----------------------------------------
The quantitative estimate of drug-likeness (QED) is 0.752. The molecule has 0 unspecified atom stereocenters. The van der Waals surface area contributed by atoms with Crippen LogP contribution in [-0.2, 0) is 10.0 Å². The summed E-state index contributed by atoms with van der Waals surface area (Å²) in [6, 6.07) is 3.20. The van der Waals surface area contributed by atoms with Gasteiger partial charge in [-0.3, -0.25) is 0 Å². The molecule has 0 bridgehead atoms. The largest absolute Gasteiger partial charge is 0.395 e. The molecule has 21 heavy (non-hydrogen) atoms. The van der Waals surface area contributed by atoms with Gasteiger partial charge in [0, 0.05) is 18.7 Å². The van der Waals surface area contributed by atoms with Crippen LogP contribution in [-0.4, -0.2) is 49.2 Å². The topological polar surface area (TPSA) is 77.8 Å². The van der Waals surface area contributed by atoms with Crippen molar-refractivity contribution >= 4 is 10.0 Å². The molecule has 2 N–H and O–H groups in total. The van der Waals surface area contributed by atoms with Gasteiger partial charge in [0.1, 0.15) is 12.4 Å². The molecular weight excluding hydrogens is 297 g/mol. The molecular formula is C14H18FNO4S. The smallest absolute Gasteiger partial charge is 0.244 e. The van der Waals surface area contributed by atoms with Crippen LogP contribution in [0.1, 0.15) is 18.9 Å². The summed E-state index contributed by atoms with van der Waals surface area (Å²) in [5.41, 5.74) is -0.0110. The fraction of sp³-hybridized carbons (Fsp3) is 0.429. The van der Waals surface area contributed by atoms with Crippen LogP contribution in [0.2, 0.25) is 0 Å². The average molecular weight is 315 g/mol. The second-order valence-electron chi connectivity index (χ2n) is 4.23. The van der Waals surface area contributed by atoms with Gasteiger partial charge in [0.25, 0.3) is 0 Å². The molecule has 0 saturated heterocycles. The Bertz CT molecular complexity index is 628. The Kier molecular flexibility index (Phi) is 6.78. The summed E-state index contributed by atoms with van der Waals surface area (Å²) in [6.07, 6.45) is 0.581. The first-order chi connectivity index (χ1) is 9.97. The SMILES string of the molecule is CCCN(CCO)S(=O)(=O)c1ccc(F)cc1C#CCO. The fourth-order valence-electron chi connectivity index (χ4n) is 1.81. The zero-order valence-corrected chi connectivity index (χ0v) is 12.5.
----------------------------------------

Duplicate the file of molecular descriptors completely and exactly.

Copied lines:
The quantitative estimate of drug-likeness (QED) is 0.752. The molecule has 0 unspecified atom stereocenters. The van der Waals surface area contributed by atoms with Crippen LogP contribution in [-0.2, 0) is 10.0 Å². The summed E-state index contributed by atoms with van der Waals surface area (Å²) in [6, 6.07) is 3.20. The van der Waals surface area contributed by atoms with Gasteiger partial charge in [-0.3, -0.25) is 0 Å². The molecule has 0 bridgehead atoms. The largest absolute Gasteiger partial charge is 0.395 e. The molecule has 21 heavy (non-hydrogen) atoms. The van der Waals surface area contributed by atoms with Gasteiger partial charge in [0, 0.05) is 18.7 Å². The van der Waals surface area contributed by atoms with Crippen LogP contribution in [-0.4, -0.2) is 49.2 Å². The topological polar surface area (TPSA) is 77.8 Å². The van der Waals surface area contributed by atoms with Crippen molar-refractivity contribution >= 4 is 10.0 Å². The molecule has 2 N–H and O–H groups in total. The van der Waals surface area contributed by atoms with Gasteiger partial charge in [0.1, 0.15) is 12.4 Å². The molecular weight excluding hydrogens is 297 g/mol. The molecular formula is C14H18FNO4S. The smallest absolute Gasteiger partial charge is 0.244 e. The van der Waals surface area contributed by atoms with Crippen LogP contribution in [0.1, 0.15) is 18.9 Å². The summed E-state index contributed by atoms with van der Waals surface area (Å²) in [5.41, 5.74) is -0.0110. The fraction of sp³-hybridized carbons (Fsp3) is 0.429. The van der Waals surface area contributed by atoms with Crippen LogP contribution in [0.2, 0.25) is 0 Å². The average molecular weight is 315 g/mol. The second-order valence-electron chi connectivity index (χ2n) is 4.23. The van der Waals surface area contributed by atoms with Gasteiger partial charge in [0.25, 0.3) is 0 Å². The molecule has 0 saturated heterocycles. The Bertz CT molecular complexity index is 628. The Kier molecular flexibility index (Phi) is 6.78. The summed E-state index contributed by atoms with van der Waals surface area (Å²) in [6.07, 6.45) is 0.581. The first-order chi connectivity index (χ1) is 9.97. The SMILES string of the molecule is CCCN(CCO)S(=O)(=O)c1ccc(F)cc1C#CCO. The fourth-order valence-electron chi connectivity index (χ4n) is 1.81. The zero-order valence-corrected chi connectivity index (χ0v) is 12.5.